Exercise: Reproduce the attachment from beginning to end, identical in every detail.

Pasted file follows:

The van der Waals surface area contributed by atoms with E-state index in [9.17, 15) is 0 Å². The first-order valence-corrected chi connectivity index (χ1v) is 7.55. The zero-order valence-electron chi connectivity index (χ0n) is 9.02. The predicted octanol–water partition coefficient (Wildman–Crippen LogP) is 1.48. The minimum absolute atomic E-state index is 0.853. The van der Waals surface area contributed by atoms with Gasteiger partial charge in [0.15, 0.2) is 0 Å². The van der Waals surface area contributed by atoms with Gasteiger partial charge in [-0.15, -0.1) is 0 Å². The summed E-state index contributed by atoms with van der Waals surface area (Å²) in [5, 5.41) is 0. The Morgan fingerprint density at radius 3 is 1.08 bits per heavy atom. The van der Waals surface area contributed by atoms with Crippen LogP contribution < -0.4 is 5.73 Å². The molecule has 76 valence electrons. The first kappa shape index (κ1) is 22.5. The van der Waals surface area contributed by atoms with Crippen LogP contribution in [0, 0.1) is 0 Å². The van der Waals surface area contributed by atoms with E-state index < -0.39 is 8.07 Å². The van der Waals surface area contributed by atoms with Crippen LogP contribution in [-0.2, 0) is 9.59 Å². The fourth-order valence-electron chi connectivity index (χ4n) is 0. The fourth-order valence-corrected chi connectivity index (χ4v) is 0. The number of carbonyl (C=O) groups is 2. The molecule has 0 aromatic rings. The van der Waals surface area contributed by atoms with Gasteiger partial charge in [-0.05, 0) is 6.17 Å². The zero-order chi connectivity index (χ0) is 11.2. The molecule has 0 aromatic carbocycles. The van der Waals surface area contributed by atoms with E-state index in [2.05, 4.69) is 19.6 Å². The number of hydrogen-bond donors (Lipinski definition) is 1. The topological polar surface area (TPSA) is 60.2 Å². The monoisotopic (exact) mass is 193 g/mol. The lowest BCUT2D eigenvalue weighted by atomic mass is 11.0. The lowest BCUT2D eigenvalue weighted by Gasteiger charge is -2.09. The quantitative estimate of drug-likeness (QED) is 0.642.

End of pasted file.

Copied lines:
The van der Waals surface area contributed by atoms with E-state index in [9.17, 15) is 0 Å². The first-order valence-corrected chi connectivity index (χ1v) is 7.55. The zero-order valence-electron chi connectivity index (χ0n) is 9.02. The predicted octanol–water partition coefficient (Wildman–Crippen LogP) is 1.48. The minimum absolute atomic E-state index is 0.853. The van der Waals surface area contributed by atoms with Gasteiger partial charge in [0.15, 0.2) is 0 Å². The van der Waals surface area contributed by atoms with Gasteiger partial charge in [-0.15, -0.1) is 0 Å². The summed E-state index contributed by atoms with van der Waals surface area (Å²) in [5, 5.41) is 0. The Morgan fingerprint density at radius 3 is 1.08 bits per heavy atom. The van der Waals surface area contributed by atoms with Crippen LogP contribution < -0.4 is 5.73 Å². The molecule has 76 valence electrons. The first kappa shape index (κ1) is 22.5. The van der Waals surface area contributed by atoms with Crippen LogP contribution in [0, 0.1) is 0 Å². The van der Waals surface area contributed by atoms with E-state index < -0.39 is 8.07 Å². The van der Waals surface area contributed by atoms with Crippen LogP contribution in [-0.2, 0) is 9.59 Å². The fourth-order valence-electron chi connectivity index (χ4n) is 0. The fourth-order valence-corrected chi connectivity index (χ4v) is 0. The number of carbonyl (C=O) groups is 2. The molecule has 0 aromatic rings. The van der Waals surface area contributed by atoms with Gasteiger partial charge in [-0.05, 0) is 6.17 Å². The zero-order chi connectivity index (χ0) is 11.2. The molecule has 0 aromatic carbocycles. The van der Waals surface area contributed by atoms with E-state index in [2.05, 4.69) is 19.6 Å². The number of hydrogen-bond donors (Lipinski definition) is 1. The topological polar surface area (TPSA) is 60.2 Å². The monoisotopic (exact) mass is 193 g/mol. The lowest BCUT2D eigenvalue weighted by atomic mass is 11.0. The lowest BCUT2D eigenvalue weighted by Gasteiger charge is -2.09. The quantitative estimate of drug-likeness (QED) is 0.642.